Eduardo_Oliveira,_MD: ENB utilizes computer guidance to identify and locate lung lesions. The lesions are located by small catheters that are guided by the computer to the target. This is needed since the bronchoscopes are often too big to get to those small and distant areas of the lung. Navigation guided biopsy basically functions like the GPS in your car by guiding those small catheters to the target area (by planning the procedure on the CT scan of the chest and using the CT chest as the map) with great accuracy and precision. On the other hand regular, bronchoscopy can only go to the larger, more central breathing pipes, and although biopsy can be performed in distant lung areas using regular bronchoscopy it lacks accuracy and if lesions are small, they are often missed.
Process of ENB
Nineiron9: What can a doctor detect when performing an ENB other than lesions in the lungs?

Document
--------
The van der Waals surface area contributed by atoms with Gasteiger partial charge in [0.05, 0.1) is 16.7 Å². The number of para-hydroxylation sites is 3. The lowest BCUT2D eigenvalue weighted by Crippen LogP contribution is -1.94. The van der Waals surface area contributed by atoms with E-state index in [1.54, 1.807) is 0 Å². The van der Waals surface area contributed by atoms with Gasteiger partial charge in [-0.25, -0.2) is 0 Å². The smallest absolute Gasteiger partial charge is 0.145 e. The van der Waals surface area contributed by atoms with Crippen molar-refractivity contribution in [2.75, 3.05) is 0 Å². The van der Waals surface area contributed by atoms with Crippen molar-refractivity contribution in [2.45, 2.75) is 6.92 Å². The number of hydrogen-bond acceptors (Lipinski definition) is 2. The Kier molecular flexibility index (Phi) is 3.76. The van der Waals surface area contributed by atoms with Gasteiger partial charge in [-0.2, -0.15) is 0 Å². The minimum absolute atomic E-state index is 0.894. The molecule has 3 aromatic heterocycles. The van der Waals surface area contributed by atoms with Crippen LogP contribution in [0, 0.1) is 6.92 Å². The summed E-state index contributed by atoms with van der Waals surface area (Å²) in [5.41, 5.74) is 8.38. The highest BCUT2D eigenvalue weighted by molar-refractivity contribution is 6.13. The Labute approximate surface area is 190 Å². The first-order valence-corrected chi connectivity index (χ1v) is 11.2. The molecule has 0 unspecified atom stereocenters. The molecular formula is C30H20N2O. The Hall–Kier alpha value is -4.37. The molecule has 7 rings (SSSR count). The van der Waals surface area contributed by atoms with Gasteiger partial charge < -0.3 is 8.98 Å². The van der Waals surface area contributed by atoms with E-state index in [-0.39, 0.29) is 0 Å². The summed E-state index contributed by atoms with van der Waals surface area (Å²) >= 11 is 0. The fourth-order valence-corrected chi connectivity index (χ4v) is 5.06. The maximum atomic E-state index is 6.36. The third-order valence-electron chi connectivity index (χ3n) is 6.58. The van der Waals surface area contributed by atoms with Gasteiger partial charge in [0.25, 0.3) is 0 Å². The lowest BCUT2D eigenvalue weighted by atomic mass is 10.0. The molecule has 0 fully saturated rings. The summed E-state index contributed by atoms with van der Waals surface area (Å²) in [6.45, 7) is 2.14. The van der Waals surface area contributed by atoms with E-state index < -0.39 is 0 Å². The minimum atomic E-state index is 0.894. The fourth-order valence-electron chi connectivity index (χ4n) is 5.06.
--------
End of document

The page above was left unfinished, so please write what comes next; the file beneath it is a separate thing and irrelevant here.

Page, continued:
Eduardo_Oliveira,_MD: ENB is mostly intended for lesions of the lung (Lung nodules, lung nodes among others). Computerized navigation guidance is used in other areas of medicine like in ablations for atrial fibrillation (heart), neurosurgery procedures among others.
Adka890: Is the process of having an ENB to check for lesions feel any different than having an ENB to place markers for radiation therapy? Will I feel any pain or discomfort?
Eduardo_Oliveira,_MD: The process is the same. The markers should cause no additional pain or discomfort and can be very helpful in guiding the radiation treatment in the lung. Those markers can also be placed to help surgeons find and remove small lung nodules of the lung. Overall, after the procedure, patients will report minimal symptoms like mild sore throat or cough which should resolve in 24 to 48 hours.
Rockfan2465: What is the recovery process after having an ENB procedure done?
Eduardo_Oliveira,_MD: Very similar to having a colonoscopy or regular bronchoscopy. In most cases patients, are awake a few minutes after the procedure and ready to go home in just a couple of hours.